quasi-contract

(redirected from Quasi Contracts)
Also found in: Dictionary, Financial.
Related to Quasi Contracts: implied in law, Implied in law contract

quasi-contract

‘like’ contract. A very contentious term at present, it describes cases where parties have an obligation that resembles contract but where there is actually no contract at all. In England it was (and still is) predominantly used for cases involving money had and received, and in Scotland was (and still is) used to describe cases under the various actions for recovery of mistaken payments and for work done without contract. Modern theorists have demonstrated that quasi-contractual actions have nothing to do with contract at all but rather describe, mostly, claims in restitution for unjust enrichment. Accordingly, the term is becoming used by fewer and fewer commentators.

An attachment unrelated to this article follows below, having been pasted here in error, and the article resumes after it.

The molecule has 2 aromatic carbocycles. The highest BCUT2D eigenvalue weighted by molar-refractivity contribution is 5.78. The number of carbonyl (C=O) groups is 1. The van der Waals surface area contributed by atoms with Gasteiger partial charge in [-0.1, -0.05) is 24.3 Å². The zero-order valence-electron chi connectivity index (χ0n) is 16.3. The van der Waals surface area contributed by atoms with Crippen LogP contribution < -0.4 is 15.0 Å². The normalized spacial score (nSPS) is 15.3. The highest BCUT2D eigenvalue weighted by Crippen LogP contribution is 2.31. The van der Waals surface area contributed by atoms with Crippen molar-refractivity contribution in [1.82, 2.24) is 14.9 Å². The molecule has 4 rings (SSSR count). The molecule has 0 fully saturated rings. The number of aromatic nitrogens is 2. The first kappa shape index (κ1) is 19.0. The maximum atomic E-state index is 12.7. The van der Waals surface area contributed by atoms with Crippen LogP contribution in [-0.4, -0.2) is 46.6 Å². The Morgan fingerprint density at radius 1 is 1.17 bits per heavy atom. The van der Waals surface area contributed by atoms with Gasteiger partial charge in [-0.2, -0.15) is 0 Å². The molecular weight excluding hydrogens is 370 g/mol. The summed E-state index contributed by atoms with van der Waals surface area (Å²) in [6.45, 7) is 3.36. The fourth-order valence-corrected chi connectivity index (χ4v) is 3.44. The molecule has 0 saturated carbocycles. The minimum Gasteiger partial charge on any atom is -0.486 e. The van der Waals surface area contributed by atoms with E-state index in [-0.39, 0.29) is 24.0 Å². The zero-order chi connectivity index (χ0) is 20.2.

References in periodicals archive ?
The elements of a cause of action for a quasi contract are that: (1) the plaintiff has conferred a benefit on the defendant; (2) the defendant has knowledge of the benefit; (3) the defendant has accepted or retained the benefit conferred and (4) the circumstances are such that it would be inequitable for the defendant to retain the benefit without paying fair value for it.
8) Frederic Campbell Woodward, The Law of Quasi Contracts (Little, Brown, and Co, 1913).
12) American Law Institute, Restatement of the Law of Restitution: Quasi Contracts and Constructive Trusts (1937).

Full browser ?